The New Hotel Jerome: An Aspen Icon, Redesigned
When the Hotel Jerome first opened its doors in Aspen, Colorado, in 1889, New York City socialites, Chicago beef barons and European aristocrats made the journey west to see the magnificent new hotel, which not only offered hot and cold running water—a wild extravagance at the time—but was also one of the first buildings west of the Mississippi to be fully lit by electricity. Designed to emulate the great European hotels, it was constructed of local brick and sandstone and decorated with elaborate wallcoverings and handmade Colorado tile. Its 92 guest rooms rented for $3 and $4 per night.
In the 123 years that followed, the Hotel Jerome hosted grande dames, stage and film stars, politicians and avante-garde artists, and has undergone several renovations. On August 1, 2012, the hotel closed its doors to undergo its latest makeover: a massive design transformation and historic restoration intended to balance authenticity and preservation with of-the-moment luxuries.
Now the renovation is complete, and though the look and feel of the Jerome’s interiors have changed, many of the hotel’s original finishes have been preserved, including the Indian rug-patterned encaustic tilework floor, stair treads and balustrades, a grand full-relief carved-oak fireplace and the J Bar’s Chippendale chinoiserie bar.
The original library (below) was colorful but cramped:
The new design for the hotel’s gathering spaces is “layered, collected—there are period pieces that will bring guests back to the glory of the Aspen silver-mining days, as if they’re walking into a great business baron’s residence—that’s how the lobby and newly unveiled Living Room [pictured below] will feel,” says interior designer Todd-Avery Lenahan of Las Vegas-based TAL Studio.
“One of the most exciting changes we accomplished was the ‘opening up’ of the restaurant [before and after photos below], which was formerly behind the atrium, and the installation of a lobby bar—which we envision to be Aspen’s living room,” says Rowland + Broughton, the architecture firm of record for the project. The firm’s team spent 200 hours conducting archival research, studying the building’s original blueprints to ensure the structure remained as close to the original vision as possible. The hotel’s restaurant before:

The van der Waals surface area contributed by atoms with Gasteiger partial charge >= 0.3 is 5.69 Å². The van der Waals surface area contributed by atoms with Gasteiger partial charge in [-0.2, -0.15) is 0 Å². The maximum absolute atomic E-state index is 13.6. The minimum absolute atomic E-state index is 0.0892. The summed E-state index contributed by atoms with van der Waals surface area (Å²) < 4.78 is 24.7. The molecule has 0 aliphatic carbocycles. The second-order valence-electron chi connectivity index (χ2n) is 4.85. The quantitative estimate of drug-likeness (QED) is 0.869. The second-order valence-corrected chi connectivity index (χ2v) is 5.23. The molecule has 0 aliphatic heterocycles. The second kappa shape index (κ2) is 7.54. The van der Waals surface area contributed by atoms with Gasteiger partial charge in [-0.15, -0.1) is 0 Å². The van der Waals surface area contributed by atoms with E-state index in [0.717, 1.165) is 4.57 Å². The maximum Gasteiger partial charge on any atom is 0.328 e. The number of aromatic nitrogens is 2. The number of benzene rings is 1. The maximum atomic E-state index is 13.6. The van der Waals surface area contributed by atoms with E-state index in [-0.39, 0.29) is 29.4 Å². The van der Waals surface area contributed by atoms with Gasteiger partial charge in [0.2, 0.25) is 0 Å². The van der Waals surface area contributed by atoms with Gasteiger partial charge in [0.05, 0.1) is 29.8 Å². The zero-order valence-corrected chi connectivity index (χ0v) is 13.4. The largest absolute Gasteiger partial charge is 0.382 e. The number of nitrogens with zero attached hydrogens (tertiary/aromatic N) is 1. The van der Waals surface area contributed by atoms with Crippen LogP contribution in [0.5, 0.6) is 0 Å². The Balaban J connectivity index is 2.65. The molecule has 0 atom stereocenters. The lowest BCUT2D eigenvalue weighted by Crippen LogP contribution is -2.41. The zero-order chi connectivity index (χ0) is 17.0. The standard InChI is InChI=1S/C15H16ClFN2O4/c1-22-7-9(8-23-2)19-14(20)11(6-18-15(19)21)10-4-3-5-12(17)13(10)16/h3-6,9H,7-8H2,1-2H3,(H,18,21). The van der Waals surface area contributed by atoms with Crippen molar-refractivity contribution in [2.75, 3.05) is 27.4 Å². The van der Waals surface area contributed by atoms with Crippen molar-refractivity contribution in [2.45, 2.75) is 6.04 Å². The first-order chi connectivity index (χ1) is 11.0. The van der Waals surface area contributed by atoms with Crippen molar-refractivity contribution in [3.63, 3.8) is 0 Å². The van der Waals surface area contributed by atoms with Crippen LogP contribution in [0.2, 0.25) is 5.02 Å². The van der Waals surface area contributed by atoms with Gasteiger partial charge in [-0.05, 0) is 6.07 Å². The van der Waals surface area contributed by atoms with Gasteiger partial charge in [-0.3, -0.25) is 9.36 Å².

The redesigned restaurant (below) features contemporary interpretations of traditional furnishings, like chestnut-and-cream-colored hardwood flooring, hand-stitched leather chairs and an innovative lighting design that allows the mood of the room to shift from sunny by day to sultry at night.
The original guestrooms (below) were luxurious, but with heavy draperies and patterned wallpaper, in need of a 21st-century makeover.
Mission accomplished. New guestrooms (pictured below) feature 18-inch crown moldings, enhanced lighting, sophisticated cashmere curtains, stylish beds and leather writing tables. Even the mini bar is disguised as a leather campaign chest. Contemporary artwork commissioned for the hotel hangs alongside archival pieces reproduced from Aspen Historical Society collections.
Guest bathrooms (below) show off a fresh twist on tradition with bold-patterned wallpaper, sparkling silver fixtures and unique mirrors, each suspended by a leather strap.
As for the J Bar, the design team used a light touch in the legendary room, taking care to preserve the bar itself, as well as the room’s rough-and-tumble character. Even some well-loved menu items will reappear, including the lobster Cobb and burger-and-beer special.
The new Hotel Jerome opened its doors on December 14, 2012, just in time for the winter holidays and ski season. To learn more about what’s new at this Aspen icon (like its gorgeous new spa), visit http://hoteljerome.aubergeresorts.com.